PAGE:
Racing Pigeons on The Natural System
The Natural System is a pigeon racing system that uses both cocks and hens racing from a natural nest position. It requires one section for old birds as hens and cocks do not need to be separated. Breeding is possible on the natural system as each pair will be allowed to raise at least one round of youngsters. By altering the next positions of various pairs, different pairs can come into form at different times and fly from different nest positions. Some lighting techniques can be employed to alter the molt if desired.
The advantages of the natural system are that various racing pigeons can be put into different next conditions. All birds are motivated more strongly to some conditions than others. On the natural system we call these “motivators”. Think of a motivator as a specific nest condition. In other systems, such as widowhood, the opposite sex and the desire to mate are used as the motivator. In the natural system it is the nest box, the mate, the eggs, the young and some other motivators that are used.
Breeding is done under the natural system. The cocks and hens are allowed to copulate and to lay and brood eggs. The danger in this is that hens when going into a laying cycle should not be raced and attention needs to be paid to their condition. When it is said that breeding is done under the natural system, this does not necessarily mean that the parentage of the young hatched necessarily is that of the race team. If one does things right, you can have your eggs laid by the breeders and the eggs and young fostered by the natural system race team. This can be a huge advantage towards getting more out of your breeders.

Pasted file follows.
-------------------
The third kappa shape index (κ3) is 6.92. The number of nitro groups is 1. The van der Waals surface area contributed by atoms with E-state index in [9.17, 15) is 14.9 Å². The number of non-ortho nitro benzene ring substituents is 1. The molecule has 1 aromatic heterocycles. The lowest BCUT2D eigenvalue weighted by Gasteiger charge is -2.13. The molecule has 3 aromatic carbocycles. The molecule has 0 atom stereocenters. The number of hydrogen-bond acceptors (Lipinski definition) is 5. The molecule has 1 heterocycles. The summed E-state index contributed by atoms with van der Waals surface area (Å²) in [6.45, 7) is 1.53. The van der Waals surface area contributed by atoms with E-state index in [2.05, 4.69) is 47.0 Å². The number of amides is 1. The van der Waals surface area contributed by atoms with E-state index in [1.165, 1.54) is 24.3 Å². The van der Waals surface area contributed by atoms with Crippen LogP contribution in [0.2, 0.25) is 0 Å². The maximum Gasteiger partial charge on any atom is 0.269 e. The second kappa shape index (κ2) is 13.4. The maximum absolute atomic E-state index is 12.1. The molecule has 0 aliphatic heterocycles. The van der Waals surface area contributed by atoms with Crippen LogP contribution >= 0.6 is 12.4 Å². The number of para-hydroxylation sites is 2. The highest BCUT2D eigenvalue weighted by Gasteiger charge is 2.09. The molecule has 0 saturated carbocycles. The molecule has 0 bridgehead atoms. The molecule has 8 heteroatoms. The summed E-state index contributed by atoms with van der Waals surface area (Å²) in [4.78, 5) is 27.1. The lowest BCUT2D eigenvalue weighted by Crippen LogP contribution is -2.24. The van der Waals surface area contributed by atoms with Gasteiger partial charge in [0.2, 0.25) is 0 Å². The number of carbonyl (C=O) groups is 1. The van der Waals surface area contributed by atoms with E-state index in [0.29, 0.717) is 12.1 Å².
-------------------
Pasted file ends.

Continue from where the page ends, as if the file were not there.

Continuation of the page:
In the natural system the hen and cock racing pigeons are put together usually around the middle of February. This allows time for them to choose a mate, select and fight for a nest box and to go into a natural breeding cycle. To do this correctly, the hens and cocks should have been separated during the winter or right after old bird season to allow for a good molt. If you plan on using the race team as fosters, then put your breeders together 3-5 days later than the old bird team. Also a good idea for the breeders is to pre-mate them in October/November so that when you put them together in February they will take quickly.
10-15 days later, we should be down on eggs. This should place our calendar at March 1st. Depending on when your race schedule begins and what type of training you intend on using, take a calendar and plan backwards on the breeding cycle. In our area, racing starts between the middle and end of April. 18 days later the eggs should be hatching, this places us in the middle of March. The round bred out of the race team should then be weaned by the middle of April, which is when racing is to begin.
It doesn’t really matter if you train the hens and cocks separately. One consideration is if they are on youngsters during training. If so, then training them separately might be a good idea. Here in the Midwest, we often have very cold weather or changing weather into April and even May. A young racing pigeon without a parent when it’s cold is a very bad idea.